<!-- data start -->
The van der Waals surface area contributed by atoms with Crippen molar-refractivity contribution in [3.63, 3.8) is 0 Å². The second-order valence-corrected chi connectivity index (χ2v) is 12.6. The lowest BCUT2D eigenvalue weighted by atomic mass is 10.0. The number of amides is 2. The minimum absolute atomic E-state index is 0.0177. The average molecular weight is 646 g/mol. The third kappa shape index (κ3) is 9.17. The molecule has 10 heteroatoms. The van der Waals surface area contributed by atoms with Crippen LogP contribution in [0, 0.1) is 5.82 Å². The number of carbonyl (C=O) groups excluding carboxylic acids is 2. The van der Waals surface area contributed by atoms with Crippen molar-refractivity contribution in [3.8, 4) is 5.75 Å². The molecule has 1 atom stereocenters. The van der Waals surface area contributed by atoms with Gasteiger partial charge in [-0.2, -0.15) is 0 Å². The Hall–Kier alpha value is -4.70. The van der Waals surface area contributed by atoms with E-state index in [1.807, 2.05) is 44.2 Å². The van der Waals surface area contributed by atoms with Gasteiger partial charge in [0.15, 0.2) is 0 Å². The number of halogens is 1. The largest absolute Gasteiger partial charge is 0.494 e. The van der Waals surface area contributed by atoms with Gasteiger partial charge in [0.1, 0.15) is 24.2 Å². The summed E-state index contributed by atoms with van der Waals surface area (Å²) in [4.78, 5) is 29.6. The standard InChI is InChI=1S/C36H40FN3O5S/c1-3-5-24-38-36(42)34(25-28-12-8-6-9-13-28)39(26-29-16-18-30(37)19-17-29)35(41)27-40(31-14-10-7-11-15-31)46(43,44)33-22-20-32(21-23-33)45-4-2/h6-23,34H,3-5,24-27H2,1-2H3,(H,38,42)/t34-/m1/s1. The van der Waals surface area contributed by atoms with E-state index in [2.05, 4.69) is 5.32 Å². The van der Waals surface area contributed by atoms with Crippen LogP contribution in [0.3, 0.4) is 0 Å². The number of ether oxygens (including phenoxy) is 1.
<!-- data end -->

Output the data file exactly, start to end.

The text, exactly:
The van der Waals surface area contributed by atoms with Crippen molar-refractivity contribution in [3.63, 3.8) is 0 Å². The second-order valence-corrected chi connectivity index (χ2v) is 12.6. The lowest BCUT2D eigenvalue weighted by atomic mass is 10.0. The number of amides is 2. The minimum absolute atomic E-state index is 0.0177. The average molecular weight is 646 g/mol. The third kappa shape index (κ3) is 9.17. The molecule has 10 heteroatoms. The van der Waals surface area contributed by atoms with Crippen LogP contribution in [0, 0.1) is 5.82 Å². The number of carbonyl (C=O) groups excluding carboxylic acids is 2. The van der Waals surface area contributed by atoms with Crippen molar-refractivity contribution in [3.8, 4) is 5.75 Å². The molecule has 1 atom stereocenters. The van der Waals surface area contributed by atoms with Gasteiger partial charge in [-0.2, -0.15) is 0 Å². The Hall–Kier alpha value is -4.70. The van der Waals surface area contributed by atoms with E-state index in [1.807, 2.05) is 44.2 Å². The van der Waals surface area contributed by atoms with Gasteiger partial charge in [0.15, 0.2) is 0 Å². The number of halogens is 1. The largest absolute Gasteiger partial charge is 0.494 e. The van der Waals surface area contributed by atoms with Gasteiger partial charge in [0.1, 0.15) is 24.2 Å². The summed E-state index contributed by atoms with van der Waals surface area (Å²) in [4.78, 5) is 29.6. The standard InChI is InChI=1S/C36H40FN3O5S/c1-3-5-24-38-36(42)34(25-28-12-8-6-9-13-28)39(26-29-16-18-30(37)19-17-29)35(41)27-40(31-14-10-7-11-15-31)46(43,44)33-22-20-32(21-23-33)45-4-2/h6-23,34H,3-5,24-27H2,1-2H3,(H,38,42)/t34-/m1/s1. The van der Waals surface area contributed by atoms with E-state index in [2.05, 4.69) is 5.32 Å². The van der Waals surface area contributed by atoms with Crippen LogP contribution in [0.3, 0.4) is 0 Å². The number of ether oxygens (including phenoxy) is 1.